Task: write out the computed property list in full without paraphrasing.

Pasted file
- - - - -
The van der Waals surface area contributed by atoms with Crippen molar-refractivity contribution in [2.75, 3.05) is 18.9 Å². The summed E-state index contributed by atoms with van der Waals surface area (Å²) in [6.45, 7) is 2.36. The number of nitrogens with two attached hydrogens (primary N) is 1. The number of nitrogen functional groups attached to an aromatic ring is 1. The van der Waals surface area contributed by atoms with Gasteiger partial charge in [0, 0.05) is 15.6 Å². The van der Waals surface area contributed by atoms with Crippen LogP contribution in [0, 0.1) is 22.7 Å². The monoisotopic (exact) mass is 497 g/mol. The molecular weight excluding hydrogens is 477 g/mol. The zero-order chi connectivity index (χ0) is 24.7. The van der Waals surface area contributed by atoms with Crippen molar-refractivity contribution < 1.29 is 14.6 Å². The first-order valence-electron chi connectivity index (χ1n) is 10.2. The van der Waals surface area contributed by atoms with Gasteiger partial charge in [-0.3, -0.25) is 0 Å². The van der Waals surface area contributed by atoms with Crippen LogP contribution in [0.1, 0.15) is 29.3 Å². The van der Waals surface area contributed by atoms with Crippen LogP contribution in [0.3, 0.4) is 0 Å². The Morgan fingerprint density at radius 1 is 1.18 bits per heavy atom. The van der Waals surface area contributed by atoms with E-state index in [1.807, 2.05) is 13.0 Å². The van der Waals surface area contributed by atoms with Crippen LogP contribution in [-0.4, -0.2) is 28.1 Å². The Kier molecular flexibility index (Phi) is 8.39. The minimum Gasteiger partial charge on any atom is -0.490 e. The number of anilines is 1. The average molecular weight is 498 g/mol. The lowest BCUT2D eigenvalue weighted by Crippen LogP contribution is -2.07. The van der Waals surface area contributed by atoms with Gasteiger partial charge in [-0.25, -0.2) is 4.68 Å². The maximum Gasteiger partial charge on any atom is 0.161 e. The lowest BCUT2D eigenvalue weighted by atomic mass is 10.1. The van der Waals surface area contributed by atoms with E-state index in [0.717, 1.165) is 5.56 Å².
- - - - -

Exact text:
The van der Waals surface area contributed by atoms with Crippen molar-refractivity contribution in [2.75, 3.05) is 18.9 Å². The summed E-state index contributed by atoms with van der Waals surface area (Å²) in [6.45, 7) is 2.36. The number of nitrogens with two attached hydrogens (primary N) is 1. The number of nitrogen functional groups attached to an aromatic ring is 1. The van der Waals surface area contributed by atoms with Gasteiger partial charge in [0, 0.05) is 15.6 Å². The van der Waals surface area contributed by atoms with Crippen LogP contribution in [0, 0.1) is 22.7 Å². The monoisotopic (exact) mass is 497 g/mol. The molecular weight excluding hydrogens is 477 g/mol. The zero-order chi connectivity index (χ0) is 24.7. The van der Waals surface area contributed by atoms with Crippen molar-refractivity contribution < 1.29 is 14.6 Å². The first-order valence-electron chi connectivity index (χ1n) is 10.2. The van der Waals surface area contributed by atoms with Gasteiger partial charge in [-0.3, -0.25) is 0 Å². The van der Waals surface area contributed by atoms with Crippen LogP contribution in [0.1, 0.15) is 29.3 Å². The van der Waals surface area contributed by atoms with Crippen LogP contribution in [0.3, 0.4) is 0 Å². The Morgan fingerprint density at radius 1 is 1.18 bits per heavy atom. The van der Waals surface area contributed by atoms with E-state index in [1.807, 2.05) is 13.0 Å². The van der Waals surface area contributed by atoms with Crippen LogP contribution in [-0.4, -0.2) is 28.1 Å². The Kier molecular flexibility index (Phi) is 8.39. The minimum Gasteiger partial charge on any atom is -0.490 e. The number of anilines is 1. The average molecular weight is 498 g/mol. The lowest BCUT2D eigenvalue weighted by Crippen LogP contribution is -2.07. The van der Waals surface area contributed by atoms with Gasteiger partial charge in [-0.25, -0.2) is 4.68 Å². The maximum Gasteiger partial charge on any atom is 0.161 e. The lowest BCUT2D eigenvalue weighted by atomic mass is 10.1. The van der Waals surface area contributed by atoms with E-state index in [0.717, 1.165) is 5.56 Å².